Bathrooms in Italy – Everything You Need to Know (2023)

Like your mom said when you were little – always use the bathroom when you have a chance!

Here in Italy, that means using it when you’re leaving your hotel, the museum you just visited, or the restaurant you just dined in.

But, if you’re staying hydrated with water from Italy’s public drinking fountains, drinking Italian espresso after every meal, or sipping too many aperol spritzes at aperitivo… you may need to use public bathrooms in Italy.

This post will help you navigate the Italian public bathroom scene.

I’ll also walk you through some of the quirks of private bathrooms in Italy (both in Italian homes and in hotels).

Read more about Bidets in Italy!

Table of Contents


If you don’t feel like reading the entire post, here are some key things to know:

  • You may need to pay to use a bathroom (but it will be cleaner than a free one!).
  • Always have your own toilet paper for public bathrooms.
  • Don’t be surprised if the toilet doesn’t have a seat.
  • Dov’é il bagno?” is how to ask someone where the bathroom is.
  • Italian bathrooms are commonly labeled signore (ladies) and signori (gentlemen).


Likewise, the main things to know about private bathrooms in Italy are:

  • That’s not a second toilet – it’s a bidet, a place to clean yourself ‘down there.’
  • Bathtubs aren’t common.
  • Showers are usually tiny.
  • The little cord in the shower is to be pulled in an emergency (but help might not arrive).



You can either use a pay bathroom (scattered throughout cities, at gas stations, and other public places) or ask to use the bathroom at a bar, restaurant, or café.

Bathrooms in Italy – Everything You Need to Know (1)


If you use a public pay bathroom, you’ll pay a small fee (usually €0.50 to €1.00) by inserting Euro coins into a machine or paying an attendant. Occasionally, the bathroom will be ‘free,’ but you’re expected to ‘tip’ the attendant (€0.50 to €1.00 is fine).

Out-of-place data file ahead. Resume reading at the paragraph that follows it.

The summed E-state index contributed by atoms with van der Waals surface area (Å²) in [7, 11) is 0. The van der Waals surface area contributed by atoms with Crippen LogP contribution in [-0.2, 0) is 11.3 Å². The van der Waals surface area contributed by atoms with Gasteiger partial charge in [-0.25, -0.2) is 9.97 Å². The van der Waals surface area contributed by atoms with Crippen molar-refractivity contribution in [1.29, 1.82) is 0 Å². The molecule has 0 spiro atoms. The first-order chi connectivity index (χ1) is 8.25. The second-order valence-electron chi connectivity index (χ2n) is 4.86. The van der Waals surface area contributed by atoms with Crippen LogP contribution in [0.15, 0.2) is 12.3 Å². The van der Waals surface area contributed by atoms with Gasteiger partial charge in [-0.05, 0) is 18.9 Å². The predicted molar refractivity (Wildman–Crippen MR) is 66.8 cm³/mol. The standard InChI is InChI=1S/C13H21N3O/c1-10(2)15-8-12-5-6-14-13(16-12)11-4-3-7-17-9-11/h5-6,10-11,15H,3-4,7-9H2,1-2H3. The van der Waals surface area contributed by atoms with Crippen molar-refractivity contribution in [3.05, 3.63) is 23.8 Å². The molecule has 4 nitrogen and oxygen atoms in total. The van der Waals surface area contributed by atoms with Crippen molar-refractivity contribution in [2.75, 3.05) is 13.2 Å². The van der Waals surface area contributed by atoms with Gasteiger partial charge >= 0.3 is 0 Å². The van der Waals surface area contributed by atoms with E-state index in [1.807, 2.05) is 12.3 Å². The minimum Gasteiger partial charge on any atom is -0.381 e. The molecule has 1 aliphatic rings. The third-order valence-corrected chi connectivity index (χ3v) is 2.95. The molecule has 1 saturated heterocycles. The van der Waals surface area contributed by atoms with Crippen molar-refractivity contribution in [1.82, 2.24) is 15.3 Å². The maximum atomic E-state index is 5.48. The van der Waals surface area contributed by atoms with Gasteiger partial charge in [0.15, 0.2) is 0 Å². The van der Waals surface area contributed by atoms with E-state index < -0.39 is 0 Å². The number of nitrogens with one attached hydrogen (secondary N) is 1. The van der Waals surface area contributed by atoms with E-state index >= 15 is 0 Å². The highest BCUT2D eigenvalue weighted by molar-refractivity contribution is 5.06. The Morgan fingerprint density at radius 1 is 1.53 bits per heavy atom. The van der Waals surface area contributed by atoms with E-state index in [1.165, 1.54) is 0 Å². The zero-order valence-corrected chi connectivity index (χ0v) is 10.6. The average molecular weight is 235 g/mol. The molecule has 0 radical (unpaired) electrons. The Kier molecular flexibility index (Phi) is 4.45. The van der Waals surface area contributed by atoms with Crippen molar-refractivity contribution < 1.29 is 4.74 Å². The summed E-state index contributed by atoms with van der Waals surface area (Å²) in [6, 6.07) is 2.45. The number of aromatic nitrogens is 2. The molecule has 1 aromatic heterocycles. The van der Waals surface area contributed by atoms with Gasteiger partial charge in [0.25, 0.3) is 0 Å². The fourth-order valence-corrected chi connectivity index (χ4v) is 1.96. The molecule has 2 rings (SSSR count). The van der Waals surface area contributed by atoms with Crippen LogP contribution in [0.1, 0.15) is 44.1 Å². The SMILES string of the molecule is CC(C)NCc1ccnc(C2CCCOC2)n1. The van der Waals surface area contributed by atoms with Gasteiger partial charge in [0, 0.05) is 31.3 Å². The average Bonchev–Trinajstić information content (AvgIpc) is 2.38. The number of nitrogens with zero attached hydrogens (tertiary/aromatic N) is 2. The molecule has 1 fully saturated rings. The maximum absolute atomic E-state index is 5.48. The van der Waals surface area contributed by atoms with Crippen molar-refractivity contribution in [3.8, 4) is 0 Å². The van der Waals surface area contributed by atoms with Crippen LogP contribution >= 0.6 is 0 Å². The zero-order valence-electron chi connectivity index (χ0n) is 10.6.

If you decide to use the bathroom at a bar, you’re expected to be a paying customer. You can buy something small, like a coffee, a bottle of water, or a pack of gum. You may need to enter a code printed on your receipt to open the bathroom door.

Good To Know: It’s a good idea to use the bathroom first. Why? The toilet may be guasto (broken), and you’ll need to look for another place. If it’s not, you can use the bathroom and wash your hands and then actually enjoy your coffee at the bar.

Good To Know: Most bars, cafes, etc will let small children use the bathroom without paying.


It may not always be obvious where the bathroom is located.

In Italy, you can ask ‘where is…?’ by saying, ‘Dov’é…?
Dov’è is pronounced doh-VAY.

Words for ‘the bathroom’ in Italy:
il bagno – the bathroom
la toilette – the toilet (bathroom)
il WC – the water closet (bathroom)

So, you could ask: “Dov’è il bagno?” – “Where is the bathroom?”
The response may include:
in fondo – in the back / at the end
a destra – to the right
a sinistra – to the left

Good To Know: You may hear an Italian mention ‘il water.’ That’s the actual toilet inside the bathroom.


Gender-neutral bathrooms aren’t a thing here yet, except in very small places where there’s only room for one small bathroom.

If there are two sets of bathrooms available, you’ll probably get side-eye from Italians if you don’t use your gender’s bathroom.